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Rapid gene-maps for newborns promise to cut diagnosis times totwo-and-a-half days for many dangerous genetic ailments, , researchersreported on Wednesday.

Such gene maps, or "whole genome"sequences, take months now, too late or delaying treatment for manyinfants suffering congenital ailments that kill around 5,300 babiesyearly, more than 20% of infant deaths nationwide.

The pilotstudy, at Children's Mercy Hospital in Kansas City, Mo., reportsdiagnosis of genetic diseases in 50 hours' time. The study mapped thegenes of infants with both known and unknown deadly illnesses.

"Fora decade there has been a lot of talk about seeing the human genomeeffort pay off not just in research, but in actually having an impact onhuman health. We may be seeing it happen here," says National Instituteof Child Health and Human Development chief Alan Guttmacher, who wasnot part of the research. "This is an important proof-of-principle studythat needs to be confirmed and repeated by other researchers, but itlooks promising."

In a study reported in the Science Translational Medicinejournal, a genome sequencing team led by Carol Saunders of Children'sMercy Hospital tested rapid genetic diagnosis on two infants with knowngenetic ailments and four suffering unknown ones, three of whom died atthe hospital. Scientists can detect about 3,700 mutations known to causecongenital illnesses, but the rapid test looked for 591 well-understoodones to speed diagnosis. All states must now test newborns for 21common genetic afflictions, such as the brain-damaging ailment PKU.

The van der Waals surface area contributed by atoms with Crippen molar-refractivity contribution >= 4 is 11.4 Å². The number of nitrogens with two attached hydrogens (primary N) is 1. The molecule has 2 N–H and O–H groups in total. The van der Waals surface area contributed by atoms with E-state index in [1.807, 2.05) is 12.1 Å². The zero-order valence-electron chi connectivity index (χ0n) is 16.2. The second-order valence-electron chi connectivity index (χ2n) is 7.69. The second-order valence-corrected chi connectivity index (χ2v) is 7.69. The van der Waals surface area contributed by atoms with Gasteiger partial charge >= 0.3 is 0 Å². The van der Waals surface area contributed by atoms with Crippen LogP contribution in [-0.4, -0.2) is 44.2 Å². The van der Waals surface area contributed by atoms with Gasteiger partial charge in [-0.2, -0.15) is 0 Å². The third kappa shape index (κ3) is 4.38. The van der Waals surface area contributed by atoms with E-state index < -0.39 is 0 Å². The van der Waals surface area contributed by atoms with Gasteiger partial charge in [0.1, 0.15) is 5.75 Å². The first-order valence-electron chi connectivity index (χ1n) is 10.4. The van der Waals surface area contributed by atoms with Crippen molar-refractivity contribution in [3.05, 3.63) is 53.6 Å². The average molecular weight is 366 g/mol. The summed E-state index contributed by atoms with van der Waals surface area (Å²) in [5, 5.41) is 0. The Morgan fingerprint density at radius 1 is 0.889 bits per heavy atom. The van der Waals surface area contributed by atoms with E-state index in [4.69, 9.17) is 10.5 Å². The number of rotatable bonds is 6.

Inthe pilot study, researchers genetically mapped six ill babies,confirming the two known cases and finding diagnoses for three of thefour unknown cases, as well as the older brother of one child. Theailments had killed three of those children in the unknown diagnosiscases.

"We think this is going to transform the world ofneonatology," says study co-author Steven Kingsmore of Children's MercyHospital, noting the potential for more information and geneticcounseling for parents with desperately ill infants, as well as speedingtreatment to sick babies. "Until now they really had to practicemedicine blindfolded," Kingsmore said.

The roughly $7,000 testrelies on computer diagnostics and a rapid gene sequencing machine madeby the San Diego-based Illumina Inc., which partly funded the study. Thetest costs less than one night in a neonatal intensive care unit,Kingsmore says, which should make its promise of faster treatmentattractive to insurers.

"Insurers will need to run the numbers,but the way that gene sequencing costs are dropping, by the time youfinish the calculation, the costs will have dropped again," saysGuttmacher, who predicts such gene maps will cost $1,000 within the nextfew years. "One can imagine the day that 99% of newborns will havetheir genomes sequenced immediately at birth."

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